Fear and solutions
To the Editor,
Many people I have been listening to lately are against having more refugees arrive in Canada or the U.S.
In the United States a lot of people are really afraid of allowing Syrian refugees into their country. They seem to have tarred every Muslim and thus every Syrian with the same brush, as terrorists. The mass killings in Paris have affected the citizens of the U.S. greatly, but fear mongering is dangerous and creates problems where none need exist.
A second common argument against accepting refugees is that we should look after our own first, our homeless people, our veterans and thousands of First Nations people who don’t have the same standard of living as the rest of us. I think we should be able to help all these people. There are very rich people in Canada and the United States who should pay taxes at the same rate as the middle class, but they get tax breaks the rest of us don’t get. If they were taxed by percentage as we are, this country and certainly the U.S. would have resources to help the native people, the homeless and all the refugees who need help.
The Syrian refugees are running away from terrorists who are destroying their country. But most of these Syrians are Muslim. Supposedly we allow all religions in our country, but because Syrian and Muslim and terrorist are all overlapped in people’s minds, we are afraid to allow Syrians into the country. We can’t seem to separate religion, culture and the potential for violence. Thus it is an argument with many sides and possible solutions.
I heard an interview with a Syrian doctor who was on the first plane from Lebanon. He and his family were delighted to be welcomed by the Canadian prime minister. This man was so thankful, willing to do any job and he proudly introduced his wife and daughters. They had all spent weeks learning enough English to communicate with those who welcomed them. I wished, as I watched them, that all the people who are so afraid of having these refugees in our country could have witnessed that interview.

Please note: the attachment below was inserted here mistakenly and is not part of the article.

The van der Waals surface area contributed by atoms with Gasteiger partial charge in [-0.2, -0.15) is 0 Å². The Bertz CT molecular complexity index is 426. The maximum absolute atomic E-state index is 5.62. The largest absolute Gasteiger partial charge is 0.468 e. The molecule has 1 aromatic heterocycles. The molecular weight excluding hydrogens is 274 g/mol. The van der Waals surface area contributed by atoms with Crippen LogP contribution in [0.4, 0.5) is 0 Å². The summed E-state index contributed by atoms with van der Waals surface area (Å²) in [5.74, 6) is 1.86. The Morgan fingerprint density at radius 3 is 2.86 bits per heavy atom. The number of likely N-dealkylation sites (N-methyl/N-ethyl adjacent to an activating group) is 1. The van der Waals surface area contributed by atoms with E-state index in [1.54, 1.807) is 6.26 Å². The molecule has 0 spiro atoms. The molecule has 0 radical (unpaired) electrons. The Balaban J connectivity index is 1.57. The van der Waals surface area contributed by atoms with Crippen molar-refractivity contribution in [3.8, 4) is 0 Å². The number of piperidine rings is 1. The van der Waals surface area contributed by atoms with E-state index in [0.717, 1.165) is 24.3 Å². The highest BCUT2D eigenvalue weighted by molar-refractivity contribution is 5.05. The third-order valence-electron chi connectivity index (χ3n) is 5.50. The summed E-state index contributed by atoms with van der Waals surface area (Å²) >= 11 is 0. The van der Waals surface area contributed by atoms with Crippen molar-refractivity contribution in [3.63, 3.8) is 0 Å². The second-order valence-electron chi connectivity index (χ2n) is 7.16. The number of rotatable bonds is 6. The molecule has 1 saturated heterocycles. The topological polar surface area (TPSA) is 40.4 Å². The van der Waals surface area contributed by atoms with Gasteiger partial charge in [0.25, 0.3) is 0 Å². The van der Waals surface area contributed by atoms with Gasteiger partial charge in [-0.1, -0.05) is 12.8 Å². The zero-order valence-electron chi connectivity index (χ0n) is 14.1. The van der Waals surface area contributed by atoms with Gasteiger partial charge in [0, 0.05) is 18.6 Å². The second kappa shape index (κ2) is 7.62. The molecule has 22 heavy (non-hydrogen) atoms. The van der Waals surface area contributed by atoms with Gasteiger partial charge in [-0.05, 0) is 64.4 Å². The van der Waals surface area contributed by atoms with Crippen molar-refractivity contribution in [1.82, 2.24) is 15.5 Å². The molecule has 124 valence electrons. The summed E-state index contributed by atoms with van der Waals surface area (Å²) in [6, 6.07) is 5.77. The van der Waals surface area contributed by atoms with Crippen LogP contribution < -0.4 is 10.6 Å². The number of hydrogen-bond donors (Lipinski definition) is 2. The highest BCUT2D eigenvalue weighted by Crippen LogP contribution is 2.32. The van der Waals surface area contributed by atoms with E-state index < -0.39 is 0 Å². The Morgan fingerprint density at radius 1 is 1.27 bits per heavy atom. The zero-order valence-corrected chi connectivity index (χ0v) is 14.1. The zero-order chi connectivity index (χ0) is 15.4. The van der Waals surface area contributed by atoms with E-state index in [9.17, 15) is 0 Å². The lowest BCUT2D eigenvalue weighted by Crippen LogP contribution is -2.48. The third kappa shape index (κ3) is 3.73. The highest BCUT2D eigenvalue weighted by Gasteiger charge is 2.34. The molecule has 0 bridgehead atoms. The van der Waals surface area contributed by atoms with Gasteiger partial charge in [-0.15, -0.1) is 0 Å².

We are all refugees in the sense that we originally came from Europe, Asia or Africa. The only citizens of North America who are not refugees are the First Nations and I agree that they should come first in our quest for equality.
The key, the missing part in all this discussion, is love. Not romantic love, but the kind which we need to care for our fellow man. We are all one and we need to learn to love others even if they don’t look like us, worship like us or live the way we do. President Obama talked about love and made a plea in his State of the Union Address for people to be treated equally no matter their race, politics, religion, educational status or bank account but for some reason it seems impossible to convince people set in their ways to change enough to accept others or to love them. This is what has to change and I don’t know if it’s possible. We must look upon all the peoples of the world as citizens of this planet entitled to the same rights.
Is it just greed, the search for wealth, which stops generosity? Is it our religious beliefs, which insist that there is only one God and one way of worshipping him? Is it that we are ignorant of the culture and ways of people who don’t come from our neighbourhood? It’s probably all of these things. Is there a solution? There should be something positive that can be done!
If there is a solution maybe global warming can be the catalyst to make it happen. Every person on this planet must get together, co-operate and solve the environmental problems we have all created. If we don’t there will be no safe future for our children. Hopefully this one issue can bring human beings together, force them to at least work together enough so there will be a future for human kind.